I went into one of my many group chats and presented them with the idea. We could hop into a Google Hangout, pull up karaoke versions of songs on YouTube, and take turns singing. Because this group consists of only down-ass bitches who go hard on the karaoke stage, I got a resounding hell yeah. I also invited a few other friends who have spent many nights with me trying to keep up with a Mariah Carey song. At 9 p.m. on Monday, six of us logged on to a Google Hangout—a drink in one hand, a household object to be used as a microphone in the other.
Just like at regular karaoke, there is karaoke etiquette to follow: No songs over three-and-half minutes; no "Don't Stop Believin'," "Hotel California," or any other overly burned-out song; and absolutely NO BROADWAY. I once endured a full night of a woman operatically bellowing out songs from Phantom of the Opera, and it was a nightmare for everyone in that bar.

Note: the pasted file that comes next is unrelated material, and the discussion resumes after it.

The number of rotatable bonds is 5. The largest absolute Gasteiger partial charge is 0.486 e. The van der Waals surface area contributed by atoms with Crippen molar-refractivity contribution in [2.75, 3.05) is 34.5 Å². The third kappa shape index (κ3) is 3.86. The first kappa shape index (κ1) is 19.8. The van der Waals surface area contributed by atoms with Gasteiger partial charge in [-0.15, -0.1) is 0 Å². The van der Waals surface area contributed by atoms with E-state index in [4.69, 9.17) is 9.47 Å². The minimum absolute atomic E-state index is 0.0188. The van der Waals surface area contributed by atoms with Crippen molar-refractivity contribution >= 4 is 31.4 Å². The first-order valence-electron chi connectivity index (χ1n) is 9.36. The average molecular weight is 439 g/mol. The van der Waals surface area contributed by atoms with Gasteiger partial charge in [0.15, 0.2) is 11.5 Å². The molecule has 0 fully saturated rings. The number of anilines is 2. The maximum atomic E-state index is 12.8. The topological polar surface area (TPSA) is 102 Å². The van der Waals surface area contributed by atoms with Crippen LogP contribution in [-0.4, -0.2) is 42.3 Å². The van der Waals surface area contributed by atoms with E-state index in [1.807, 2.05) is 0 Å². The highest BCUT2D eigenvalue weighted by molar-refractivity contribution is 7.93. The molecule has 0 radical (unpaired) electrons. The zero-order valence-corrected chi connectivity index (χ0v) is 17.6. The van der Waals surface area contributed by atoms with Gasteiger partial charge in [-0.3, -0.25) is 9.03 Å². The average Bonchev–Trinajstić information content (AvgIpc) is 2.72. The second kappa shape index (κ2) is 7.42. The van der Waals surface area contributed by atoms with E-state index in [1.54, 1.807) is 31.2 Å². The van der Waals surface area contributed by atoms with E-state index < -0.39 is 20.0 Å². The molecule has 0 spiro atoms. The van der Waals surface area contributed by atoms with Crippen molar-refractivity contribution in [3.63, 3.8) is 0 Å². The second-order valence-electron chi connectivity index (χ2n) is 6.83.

My friend Amanda kicked us off with an absolute 00s alt-rock karaoke banger, "Gives You Hell" by The All-American Rejects. It's easy to forget how many jams this mid-aughts group delivered ("Swing, Swing"! "Dirty Little Secret"! "Move Along"!). What would teen comedies of the era be without their generous contributions to pop culture? Luckily, Amanda was there to remind us, and she stuck true to another important rule of karaoke: You must fully commit. Half-assing through a song is no fun for the singer or the audience. Even if you're tone deaf, have as much rhythm as a vibrator with a dying battery, or are singing into a hairbrush on Google Hangouts as five people dance along with you on your screen—as was the actual case—you have to go for it. And she did!